Last week, the PGA Tour stopped at iconic Torrey Pines Golf Course to host the 2021 Farmers Insurance Open for its fourth event of the calendar year. In some ways, this event truly kickstarts the PGA Tour season: it marks the tour’s second full-sized field of the new year, plays at a historic US Open course (which will host our country’s national open later this June), and is scheduled a week after the Abu Dhabi HSBC Championship, one of the European Tour’s flagship events. To add to this list, Torrey Pines and the Farmers Insurance Open are intrinsically linked to Tiger Woods who has won seven times at the event and eight times total at the San Diego venue.
As usual, the tournament attracted many of the world’s top players including World No. 2 Jon Rahm, World No. 5 Xander Schaufelle, World No. 6 Tyrell Hatton, and World No. 7 Rory McIlroy. However, Patrick Reed would dominate the conversation. Unfortunately, though, his eventual Sunday victory played only a small part in his garnering this attention.
The Farmers Insurance Open belongs to a small group of tournaments on the PGA Tour that require their competitors to adapt to multiple courses. In the first two rounds, half the field starts on Torrey Pines North and half play Torrey Pines South. On Friday, the players alternate courses before they all tackle the South Course over the weekend.
The RSM Classic, the American Express, and the AT&T Pebble Beach Pro-Am, which will be held in a couple weeks’ time, are the other events that share this multi-course distinction. Ultimately, the lack of daylight hours that plague these November, January, and early February events, respectively, make splitting the field between two courses ideal for hosting a regular-tour event’s 156-player field.
The sunny and calm conditions to start the week led to low first-round scoring. Patrick Reed and Alexander Noren, who both started on the North Course, shared the 18-hole lead at 8 under par. Granted, the North Course is decidedly easier than the South (the North is just over 500 yards shorter and the South sports a scorecard rating of 78.2 from the tips compared to the North’s 75.8). Therefore, players with Thursday starts on Torrey Pines South, like Rory McIlroy at 4 under and Jon Rahm at 3 under, were also off to very solid starts.
In Round 2, the forecasted inclement weather halted good scoring and suspended play for roughly an hour in the mid-afternoon. While the morning rounds were somewhat unaffected and even enjoyed blue skies, the later conditions, consisting of intermittent rain, 30 mph gusts, and hail, raised the scoring average from 71.31 in Round 1 to 72.71 in Round 2.
As the leaders struggled to match par, Viktor Hovland bested the average by nearly eight shots with a 7-under 65, giving him a one-shot lead heading into the weekend. The 23-year-old attributed his performance to his deep-rooted familiarity with blustery weather:
“It got really cold and, obviously, raining and hail, so being Norwegian, I think that also helps.”
A front-nine 31 on Moving Day, saw Patrick Reed surge to a three-shot lead. However, it was what happened on the 10th hole that headlined the third round. Whether his embedded ball ruling was an act of cheating or not, it certainly seemed to mark a turning point in his play. In the last eight holes, Reed posted four bogeys to fall back into a tie with Mexico’s Carlos Ortiz at 10 under.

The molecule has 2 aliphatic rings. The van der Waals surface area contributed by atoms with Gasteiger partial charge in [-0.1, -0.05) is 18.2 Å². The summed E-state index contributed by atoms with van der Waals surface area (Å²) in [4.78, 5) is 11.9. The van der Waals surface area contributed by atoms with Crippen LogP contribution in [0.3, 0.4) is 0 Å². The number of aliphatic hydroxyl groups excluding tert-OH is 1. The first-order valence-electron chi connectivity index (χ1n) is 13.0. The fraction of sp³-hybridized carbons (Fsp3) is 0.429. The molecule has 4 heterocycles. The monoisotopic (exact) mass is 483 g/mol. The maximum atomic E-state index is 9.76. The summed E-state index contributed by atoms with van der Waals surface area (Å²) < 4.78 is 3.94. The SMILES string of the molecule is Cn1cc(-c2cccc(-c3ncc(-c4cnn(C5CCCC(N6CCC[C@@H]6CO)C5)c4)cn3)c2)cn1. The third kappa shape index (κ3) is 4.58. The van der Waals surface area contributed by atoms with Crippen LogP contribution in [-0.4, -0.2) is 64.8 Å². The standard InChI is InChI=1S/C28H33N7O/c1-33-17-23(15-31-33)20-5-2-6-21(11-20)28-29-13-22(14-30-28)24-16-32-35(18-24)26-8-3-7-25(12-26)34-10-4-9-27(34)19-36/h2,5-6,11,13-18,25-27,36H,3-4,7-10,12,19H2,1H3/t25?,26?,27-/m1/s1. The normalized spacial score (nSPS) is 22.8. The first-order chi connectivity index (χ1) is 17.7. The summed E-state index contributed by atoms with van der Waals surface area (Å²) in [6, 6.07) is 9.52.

The intense scrutiny and criticism that Reed received after his round found him in a position to which he has become accustomed and in which he has learned to thrive. Back in his breakout year in 2014, during the final round of the WGC Cadillac Championship, NBC aired an interview in which Reed referred to himself as a “top-five player in the world” despite his actual ranking of 44th. However, he preserved through the negative reactions from the golfing world and became the youngest player to win a WGC event. Later that year at the Ryder Cup, Reed was heckled by the European crowd. Instead of showing trepidation as a Ryder Cup rookie, he was energized, leading to a 1-Up victory over Henrik Stenson and his shushing of the crowd which sparked his role as Captain America.
His win at the 2018 Masters further exemplifies Reed’s ability to flourish amidst adversity. Over the weekend, in a post-round interview, Reed acknowledged his less-than-stellar reputation with fans. As the crowd’s roars reverberated around Sunday at Augusta National to cheer on favorites such as McIlroy, Rahm, Spieth, and Fowler, Reed navigated his way to a coveted green jacket.
Finally, in February 2020, Brooks Koepka accused Reed of cheating at the 2019 Hero World Challenge where Reed was assessed a two-stroke penalty for improving his lie in the sand. Five days later, Reed claimed the WGC Mexico Championship.
Based on this past performance, a victory for Reed on Sunday at the Farmers Insurance Open was all but a certainty. Consequently, by Sunday evening, he had again demonstrated his knack for playing the role of the underdog. His short game proved effective in negotiating Torrey Pines’ kikuyu-rough, which has been described as bermudagrass on steroids. Specifically, he successfully completed crucial par saves at the 10th and 11th holes. In contrast, his fellow competitors faltered down the stretch. Tony Finau rinsed his ball on the eighteenth, Jon Rahm dropped two shots on the back nine, and Adam Scott finished his round with a 1-Over 73. All in all, Reed triumphed by 5.
Unfortunately for Reed, whether deservedly so or not, this week will be remembered not for his strong play, but for the incident during Saturday’s round. Now a nine-time winner on the PGA Tour, though, that may not be the worst thing for a player who is fueled by such storylines.